DiPietro sees CO2 from industrial sources doubling over the next 10 years, while oil industry demand for CO2 increases and natural sources tap out. “That is where DOE’s technology development work with the coal-fired power plants comes in,” he says. “It may take 10 to 20 years to develop these coal CCS technologies, but it will also take the oil industry 10 or 20 years to run out of inexpensive CO2.” When that happens, he says, CO2 capture technologies for coal-fired power plants will be ready to compete.
To sustain this CO2 demand for EOR, oil prices have to remain high, making CCS advocates really just hopeful interlopers on an oil industry cash cow, explains former oilman Jeffrey N. Phillips. Phillips is now a senior program manager in the advanced coal group for the Electric Power Research Institute, a utility-funded research organization.
“You may get 25–30% of potentially available oil in a first drilling,” Phillips explains. “In the past, the next step was to use a ‘waterflood,’ pumping water down one hole and trying to force oil and water out another one.”
Because water and oil don’t mix, he notes, water tends to slide by without collecting too much oil. Instead, the oil industry began exploring the possibility of shifting from water to CO2.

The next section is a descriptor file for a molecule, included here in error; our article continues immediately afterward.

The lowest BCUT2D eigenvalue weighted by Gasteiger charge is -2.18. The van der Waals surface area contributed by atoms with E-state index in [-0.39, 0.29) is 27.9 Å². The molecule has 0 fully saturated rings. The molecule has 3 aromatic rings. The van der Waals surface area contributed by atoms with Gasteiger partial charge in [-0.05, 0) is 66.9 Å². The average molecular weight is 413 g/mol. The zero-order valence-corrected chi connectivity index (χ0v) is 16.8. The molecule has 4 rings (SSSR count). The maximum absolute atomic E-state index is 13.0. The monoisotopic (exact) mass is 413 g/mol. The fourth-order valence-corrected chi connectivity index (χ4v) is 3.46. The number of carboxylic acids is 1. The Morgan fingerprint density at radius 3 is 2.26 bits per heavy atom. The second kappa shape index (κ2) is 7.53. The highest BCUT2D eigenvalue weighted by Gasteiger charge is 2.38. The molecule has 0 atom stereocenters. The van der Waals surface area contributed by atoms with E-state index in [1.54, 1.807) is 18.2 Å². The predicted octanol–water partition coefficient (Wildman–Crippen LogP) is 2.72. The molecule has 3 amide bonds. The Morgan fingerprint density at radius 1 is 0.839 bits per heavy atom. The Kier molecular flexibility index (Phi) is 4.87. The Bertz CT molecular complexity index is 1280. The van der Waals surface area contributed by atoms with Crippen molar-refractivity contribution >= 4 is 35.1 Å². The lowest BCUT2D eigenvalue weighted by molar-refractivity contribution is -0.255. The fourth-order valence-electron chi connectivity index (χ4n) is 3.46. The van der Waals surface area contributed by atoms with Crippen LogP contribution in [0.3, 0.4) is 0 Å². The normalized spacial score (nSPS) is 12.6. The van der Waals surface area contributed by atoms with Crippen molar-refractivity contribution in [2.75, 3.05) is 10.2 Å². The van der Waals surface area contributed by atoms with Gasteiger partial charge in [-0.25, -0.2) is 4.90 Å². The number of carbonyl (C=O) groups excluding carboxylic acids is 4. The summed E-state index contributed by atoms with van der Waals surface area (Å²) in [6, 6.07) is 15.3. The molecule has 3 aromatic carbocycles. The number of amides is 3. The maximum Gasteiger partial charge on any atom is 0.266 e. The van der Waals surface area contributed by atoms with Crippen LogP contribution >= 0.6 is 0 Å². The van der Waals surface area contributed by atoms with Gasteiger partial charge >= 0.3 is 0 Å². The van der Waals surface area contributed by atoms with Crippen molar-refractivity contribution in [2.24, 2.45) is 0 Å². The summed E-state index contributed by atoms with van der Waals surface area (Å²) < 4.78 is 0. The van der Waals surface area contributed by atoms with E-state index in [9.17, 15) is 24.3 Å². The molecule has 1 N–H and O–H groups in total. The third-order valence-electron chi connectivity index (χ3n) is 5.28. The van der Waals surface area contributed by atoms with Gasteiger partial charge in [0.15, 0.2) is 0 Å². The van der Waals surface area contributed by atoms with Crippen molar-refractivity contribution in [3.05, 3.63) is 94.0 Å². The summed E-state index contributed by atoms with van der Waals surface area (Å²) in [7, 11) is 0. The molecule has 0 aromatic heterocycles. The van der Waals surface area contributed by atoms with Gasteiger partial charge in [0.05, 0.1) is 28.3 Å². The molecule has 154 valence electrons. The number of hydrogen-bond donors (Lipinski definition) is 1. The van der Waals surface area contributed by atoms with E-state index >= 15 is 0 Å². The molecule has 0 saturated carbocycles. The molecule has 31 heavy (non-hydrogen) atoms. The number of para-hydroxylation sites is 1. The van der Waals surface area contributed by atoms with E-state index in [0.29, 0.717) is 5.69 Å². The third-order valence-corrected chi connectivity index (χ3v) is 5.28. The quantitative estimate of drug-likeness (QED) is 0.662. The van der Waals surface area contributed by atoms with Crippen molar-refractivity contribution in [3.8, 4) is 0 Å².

When CO2 is used, it mixes and dissolves into oil and, at 2,000 psi, the gas expands into oil making it less viscous, Phillips says.
“With pressurized CO2, drillers are getting 50% of the reserve,” he says. When the high-pressure CO2-oil mixture comes to the surface, it depressurizes and the oil and CO2 separate. “It is like opening a can of Coke,” Phillips explains. “The CO2 just bubbles out of the oil.”
Oil producers using CO2 then tried to recapture the gas and repressurize it for use in other holes, Phillips says. They found that roughly half the CO2 stayed underground, trapped in geologic pores. So EOR began to be examined as a storage mechanism.
But sometimes CO2 doesn’t stay contained underground.